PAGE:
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2008 Skin Cancer Fact Sheet
Home Media 2008 Skin Cancer Fact Sheet
More than 1 million new cases of skin cancer will be diagnosed in the United States this year.1 Basal cell and squamous cell carcinomas are the two most common forms of skin cancer, but are easily treated if detected early.1

Current estimates are that 1 in 5 Americans will develop skin cancer in their lifetime.2

Melanoma is the most common form of cancer for young adults 25-29 years old and the second most common form of cancer for adolescents and young adults 15-29 years old.3

Melanoma is increasing faster in females 15-29 years old than males in the same age group. In females 15-29 years old, the torso is the most common location for developing melanoma which may be due to high-risk tanning behaviors.33

Melanoma in individuals 10-39 years old is highly curable with five-year survival rates exceeding 90 percent.3

1 in 58 men and women will be diagnosed with melanoma during their lifetime. Caucasians and men over 50 years of age are at a higher risk of developing melanoma than the general population.4 It is estimated that there will be about 116,500 new cases of melanoma in 2008 — 54,020 noninvasive (in situ) and 62,480 invasive (34,950 men and 27,530 women).1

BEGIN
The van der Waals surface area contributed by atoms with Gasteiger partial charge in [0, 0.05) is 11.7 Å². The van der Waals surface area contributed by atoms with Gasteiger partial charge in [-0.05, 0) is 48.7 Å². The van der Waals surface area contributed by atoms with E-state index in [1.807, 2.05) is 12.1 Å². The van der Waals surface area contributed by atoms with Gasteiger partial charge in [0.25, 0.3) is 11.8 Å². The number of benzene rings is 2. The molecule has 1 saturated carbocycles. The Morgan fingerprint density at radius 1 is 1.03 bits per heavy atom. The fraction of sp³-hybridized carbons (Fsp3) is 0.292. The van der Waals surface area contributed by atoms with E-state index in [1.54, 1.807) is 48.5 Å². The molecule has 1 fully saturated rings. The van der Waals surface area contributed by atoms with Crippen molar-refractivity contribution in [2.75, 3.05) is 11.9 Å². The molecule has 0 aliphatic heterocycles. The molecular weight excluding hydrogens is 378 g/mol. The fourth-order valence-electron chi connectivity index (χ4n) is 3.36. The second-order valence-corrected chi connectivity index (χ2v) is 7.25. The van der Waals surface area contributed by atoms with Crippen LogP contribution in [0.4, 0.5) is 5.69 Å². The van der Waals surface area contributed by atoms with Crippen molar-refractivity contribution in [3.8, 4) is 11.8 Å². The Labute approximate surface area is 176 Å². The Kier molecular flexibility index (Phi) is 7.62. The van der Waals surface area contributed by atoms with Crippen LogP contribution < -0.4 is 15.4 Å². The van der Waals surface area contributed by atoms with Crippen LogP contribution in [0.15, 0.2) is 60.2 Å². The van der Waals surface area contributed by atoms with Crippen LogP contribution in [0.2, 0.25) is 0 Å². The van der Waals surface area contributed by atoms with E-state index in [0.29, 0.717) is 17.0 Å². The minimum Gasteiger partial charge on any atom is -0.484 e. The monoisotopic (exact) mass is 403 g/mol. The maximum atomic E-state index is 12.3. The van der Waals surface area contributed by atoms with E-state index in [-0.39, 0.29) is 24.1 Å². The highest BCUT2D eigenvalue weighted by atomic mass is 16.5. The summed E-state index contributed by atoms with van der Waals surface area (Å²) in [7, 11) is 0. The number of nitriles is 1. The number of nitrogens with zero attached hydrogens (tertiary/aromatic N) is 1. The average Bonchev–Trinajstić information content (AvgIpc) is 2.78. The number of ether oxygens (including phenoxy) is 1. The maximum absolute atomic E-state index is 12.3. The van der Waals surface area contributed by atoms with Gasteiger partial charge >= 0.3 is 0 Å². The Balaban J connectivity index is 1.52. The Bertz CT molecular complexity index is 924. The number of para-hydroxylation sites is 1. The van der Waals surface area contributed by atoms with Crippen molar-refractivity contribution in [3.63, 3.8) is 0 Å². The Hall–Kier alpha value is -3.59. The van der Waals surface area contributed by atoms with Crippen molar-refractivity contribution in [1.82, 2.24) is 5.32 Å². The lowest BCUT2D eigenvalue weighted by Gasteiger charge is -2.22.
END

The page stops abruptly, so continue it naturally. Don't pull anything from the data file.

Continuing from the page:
One American dies of melanoma almost every hour (every 62 minutes). In 2008, 8,420 deaths will be attributed to melanoma — 5,400 men and 3,020=2 0 women.1

The World Health Organization estimates that as many as 65,161 people a year worldwide die from too much sun, mostly from malignant skin cancer.5

More than 75 percent of skin cancer deaths are from melanoma.1

The five-year survival rate for people whose melanoma is detected and treated before it spreads to the lymph nodes is 99 percent.1

In 2004, the total direct cost associated with the treatment for non-melanoma skin cancer was $1.5 billion.6

The American Cancer Society recommends periodic skin examination as part of any cancer related check-up depending on a person's age and gender.1

Individuals with a history of melanoma should have a full body exam at least annually and perform regular self-exams for new and changing moles.7

Five-year survival rates for regional and distant stage melanomas are 65% and 15%, respectively